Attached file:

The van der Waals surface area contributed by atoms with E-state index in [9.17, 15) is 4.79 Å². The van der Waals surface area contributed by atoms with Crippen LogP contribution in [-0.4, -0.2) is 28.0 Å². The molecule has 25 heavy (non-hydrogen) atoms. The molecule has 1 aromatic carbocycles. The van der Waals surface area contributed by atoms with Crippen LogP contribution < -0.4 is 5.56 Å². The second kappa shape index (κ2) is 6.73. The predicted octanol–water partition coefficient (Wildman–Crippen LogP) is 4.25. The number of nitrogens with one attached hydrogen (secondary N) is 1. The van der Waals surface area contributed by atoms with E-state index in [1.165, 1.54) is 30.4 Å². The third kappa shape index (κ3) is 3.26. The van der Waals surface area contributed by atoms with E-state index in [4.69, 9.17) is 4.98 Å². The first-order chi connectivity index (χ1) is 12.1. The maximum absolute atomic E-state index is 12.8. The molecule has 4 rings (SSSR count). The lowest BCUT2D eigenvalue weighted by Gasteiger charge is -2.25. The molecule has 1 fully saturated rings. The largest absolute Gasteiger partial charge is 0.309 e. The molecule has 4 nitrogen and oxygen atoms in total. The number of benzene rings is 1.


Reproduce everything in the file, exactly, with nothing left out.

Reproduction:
The van der Waals surface area contributed by atoms with E-state index in [9.17, 15) is 4.79 Å². The van der Waals surface area contributed by atoms with Crippen LogP contribution in [-0.4, -0.2) is 28.0 Å². The molecule has 25 heavy (non-hydrogen) atoms. The molecule has 1 aromatic carbocycles. The van der Waals surface area contributed by atoms with Crippen LogP contribution < -0.4 is 5.56 Å². The second kappa shape index (κ2) is 6.73. The predicted octanol–water partition coefficient (Wildman–Crippen LogP) is 4.25. The number of nitrogens with one attached hydrogen (secondary N) is 1. The van der Waals surface area contributed by atoms with E-state index in [1.165, 1.54) is 30.4 Å². The third kappa shape index (κ3) is 3.26. The van der Waals surface area contributed by atoms with E-state index in [4.69, 9.17) is 4.98 Å². The first-order chi connectivity index (χ1) is 12.1. The maximum absolute atomic E-state index is 12.8. The molecule has 4 rings (SSSR count). The lowest BCUT2D eigenvalue weighted by Gasteiger charge is -2.25. The molecule has 1 fully saturated rings. The largest absolute Gasteiger partial charge is 0.309 e. The molecule has 4 nitrogen and oxygen atoms in total. The number of benzene rings is 1.